California Bans Mill-bred Animal Sales Starting in 2019

Two dogs sitting in a bed in a pet store aisle.

On October 13, 2017, Governor Jerry Brown of California signed what is thought to be a bill that is the first of its kind in the nation. Under Assembly Bill (A.B.) 485, beginning January 1, 2019, pet stores will be prohibited from selling any cats, dogs, or rabbits that were not obtained from a "pet control agency or shelter" or other similar rescue organizations. The intent is to prohibit "mill-bred" animals and abuses common to them and to reduce the strain on shelters. The bill's sponsor, Assemblymember Patrick O'Donnell claims that California taxpayers spend $250 million a year to shelter and euthanize shelter animals. The law includes fines for pet store operators of $500, with each animal constituting a separate violation; violations are also a misdemeanor. The same bill also extends care requirements for impounded cats and dogs to rabbits, guinea pigs, hamsters, potbellied pigs, birds, lizards, snakes, turtles, and tortoises.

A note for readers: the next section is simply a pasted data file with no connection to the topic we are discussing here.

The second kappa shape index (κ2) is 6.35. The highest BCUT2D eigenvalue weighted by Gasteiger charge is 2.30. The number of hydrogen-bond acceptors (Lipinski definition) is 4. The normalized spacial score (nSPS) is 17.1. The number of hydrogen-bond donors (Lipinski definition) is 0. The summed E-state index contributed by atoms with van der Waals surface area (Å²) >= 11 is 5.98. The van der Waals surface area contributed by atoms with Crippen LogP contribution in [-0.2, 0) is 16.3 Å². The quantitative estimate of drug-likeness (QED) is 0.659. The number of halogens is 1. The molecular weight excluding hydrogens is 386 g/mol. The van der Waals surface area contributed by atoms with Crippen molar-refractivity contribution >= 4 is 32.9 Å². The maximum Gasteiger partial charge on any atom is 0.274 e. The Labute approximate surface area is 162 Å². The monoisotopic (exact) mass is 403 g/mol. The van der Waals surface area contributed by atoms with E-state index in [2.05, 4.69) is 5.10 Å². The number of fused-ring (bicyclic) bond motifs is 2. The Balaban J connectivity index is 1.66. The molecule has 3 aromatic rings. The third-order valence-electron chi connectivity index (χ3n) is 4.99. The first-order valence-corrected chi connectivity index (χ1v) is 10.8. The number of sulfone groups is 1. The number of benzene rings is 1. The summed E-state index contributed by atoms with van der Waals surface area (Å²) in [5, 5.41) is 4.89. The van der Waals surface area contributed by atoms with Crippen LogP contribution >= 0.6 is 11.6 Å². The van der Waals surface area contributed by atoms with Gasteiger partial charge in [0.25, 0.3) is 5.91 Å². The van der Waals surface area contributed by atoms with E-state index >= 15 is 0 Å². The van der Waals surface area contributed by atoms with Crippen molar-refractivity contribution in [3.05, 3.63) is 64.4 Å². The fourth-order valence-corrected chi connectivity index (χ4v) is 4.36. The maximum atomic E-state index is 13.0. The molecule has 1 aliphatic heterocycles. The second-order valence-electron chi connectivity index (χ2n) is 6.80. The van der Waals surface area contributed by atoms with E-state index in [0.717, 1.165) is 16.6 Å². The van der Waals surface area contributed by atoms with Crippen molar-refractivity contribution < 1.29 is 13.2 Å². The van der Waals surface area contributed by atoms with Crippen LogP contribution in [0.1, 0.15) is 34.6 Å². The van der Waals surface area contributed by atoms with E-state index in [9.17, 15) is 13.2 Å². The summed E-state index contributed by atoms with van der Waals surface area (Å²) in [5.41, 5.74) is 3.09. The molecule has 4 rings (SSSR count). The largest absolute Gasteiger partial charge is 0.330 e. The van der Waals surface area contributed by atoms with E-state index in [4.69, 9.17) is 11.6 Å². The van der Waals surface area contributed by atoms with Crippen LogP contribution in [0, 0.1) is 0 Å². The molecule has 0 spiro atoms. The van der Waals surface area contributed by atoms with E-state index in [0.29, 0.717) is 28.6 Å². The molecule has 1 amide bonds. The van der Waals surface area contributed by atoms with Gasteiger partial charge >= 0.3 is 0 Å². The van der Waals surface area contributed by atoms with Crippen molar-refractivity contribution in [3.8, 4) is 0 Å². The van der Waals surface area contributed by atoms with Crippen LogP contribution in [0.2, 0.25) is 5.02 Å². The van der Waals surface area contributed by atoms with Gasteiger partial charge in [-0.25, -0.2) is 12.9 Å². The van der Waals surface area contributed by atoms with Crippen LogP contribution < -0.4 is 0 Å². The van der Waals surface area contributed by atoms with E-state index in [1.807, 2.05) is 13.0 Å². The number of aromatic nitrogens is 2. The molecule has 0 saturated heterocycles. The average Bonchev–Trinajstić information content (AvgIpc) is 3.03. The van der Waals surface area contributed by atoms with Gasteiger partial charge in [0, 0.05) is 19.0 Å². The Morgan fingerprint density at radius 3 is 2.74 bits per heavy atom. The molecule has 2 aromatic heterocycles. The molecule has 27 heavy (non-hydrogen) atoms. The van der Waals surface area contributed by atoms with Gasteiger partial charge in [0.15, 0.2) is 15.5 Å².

For more information, see:

For the text of the law, see:

#National #October2017 #Legislation

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